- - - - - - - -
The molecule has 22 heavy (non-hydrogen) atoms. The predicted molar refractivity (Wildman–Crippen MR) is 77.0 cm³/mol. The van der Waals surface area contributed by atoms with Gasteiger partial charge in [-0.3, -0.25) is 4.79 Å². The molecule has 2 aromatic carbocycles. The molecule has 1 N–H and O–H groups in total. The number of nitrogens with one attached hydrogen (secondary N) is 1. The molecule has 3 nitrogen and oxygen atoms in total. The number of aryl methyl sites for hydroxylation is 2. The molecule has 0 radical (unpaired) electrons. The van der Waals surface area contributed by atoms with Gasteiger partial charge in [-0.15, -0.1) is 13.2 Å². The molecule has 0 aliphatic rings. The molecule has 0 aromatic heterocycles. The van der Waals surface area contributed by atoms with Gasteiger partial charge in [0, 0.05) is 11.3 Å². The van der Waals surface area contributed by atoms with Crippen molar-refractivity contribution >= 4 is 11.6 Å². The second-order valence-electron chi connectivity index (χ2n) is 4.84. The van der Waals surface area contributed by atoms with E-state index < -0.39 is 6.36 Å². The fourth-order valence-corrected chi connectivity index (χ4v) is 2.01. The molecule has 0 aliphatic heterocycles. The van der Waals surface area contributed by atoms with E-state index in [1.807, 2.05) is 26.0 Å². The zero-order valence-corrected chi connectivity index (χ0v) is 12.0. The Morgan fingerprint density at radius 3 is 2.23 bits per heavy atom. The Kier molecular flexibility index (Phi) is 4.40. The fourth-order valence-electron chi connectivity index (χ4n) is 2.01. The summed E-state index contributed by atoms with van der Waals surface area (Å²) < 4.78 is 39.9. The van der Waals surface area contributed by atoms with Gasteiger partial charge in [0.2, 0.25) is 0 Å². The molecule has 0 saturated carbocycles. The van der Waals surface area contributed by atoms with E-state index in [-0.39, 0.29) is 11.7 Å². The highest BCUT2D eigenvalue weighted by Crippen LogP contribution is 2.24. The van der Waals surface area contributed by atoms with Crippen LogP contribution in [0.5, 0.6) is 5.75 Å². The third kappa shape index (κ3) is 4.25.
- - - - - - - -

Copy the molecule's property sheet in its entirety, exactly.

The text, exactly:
The molecule has 22 heavy (non-hydrogen) atoms. The predicted molar refractivity (Wildman–Crippen MR) is 77.0 cm³/mol. The van der Waals surface area contributed by atoms with Gasteiger partial charge in [-0.3, -0.25) is 4.79 Å². The molecule has 2 aromatic carbocycles. The molecule has 1 N–H and O–H groups in total. The number of nitrogens with one attached hydrogen (secondary N) is 1. The molecule has 3 nitrogen and oxygen atoms in total. The number of aryl methyl sites for hydroxylation is 2. The molecule has 0 radical (unpaired) electrons. The van der Waals surface area contributed by atoms with Gasteiger partial charge in [-0.15, -0.1) is 13.2 Å². The molecule has 0 aliphatic rings. The molecule has 0 aromatic heterocycles. The van der Waals surface area contributed by atoms with Gasteiger partial charge in [0, 0.05) is 11.3 Å². The van der Waals surface area contributed by atoms with Crippen molar-refractivity contribution >= 4 is 11.6 Å². The second-order valence-electron chi connectivity index (χ2n) is 4.84. The van der Waals surface area contributed by atoms with E-state index < -0.39 is 6.36 Å². The fourth-order valence-corrected chi connectivity index (χ4v) is 2.01. The molecule has 0 aliphatic heterocycles. The van der Waals surface area contributed by atoms with E-state index in [1.807, 2.05) is 26.0 Å². The zero-order valence-corrected chi connectivity index (χ0v) is 12.0. The Morgan fingerprint density at radius 3 is 2.23 bits per heavy atom. The Kier molecular flexibility index (Phi) is 4.40. The fourth-order valence-electron chi connectivity index (χ4n) is 2.01. The summed E-state index contributed by atoms with van der Waals surface area (Å²) < 4.78 is 39.9. The van der Waals surface area contributed by atoms with Gasteiger partial charge in [0.2, 0.25) is 0 Å². The molecule has 0 saturated carbocycles. The van der Waals surface area contributed by atoms with E-state index in [-0.39, 0.29) is 11.7 Å². The highest BCUT2D eigenvalue weighted by Crippen LogP contribution is 2.24. The van der Waals surface area contributed by atoms with Crippen LogP contribution in [0.5, 0.6) is 5.75 Å². The third kappa shape index (κ3) is 4.25.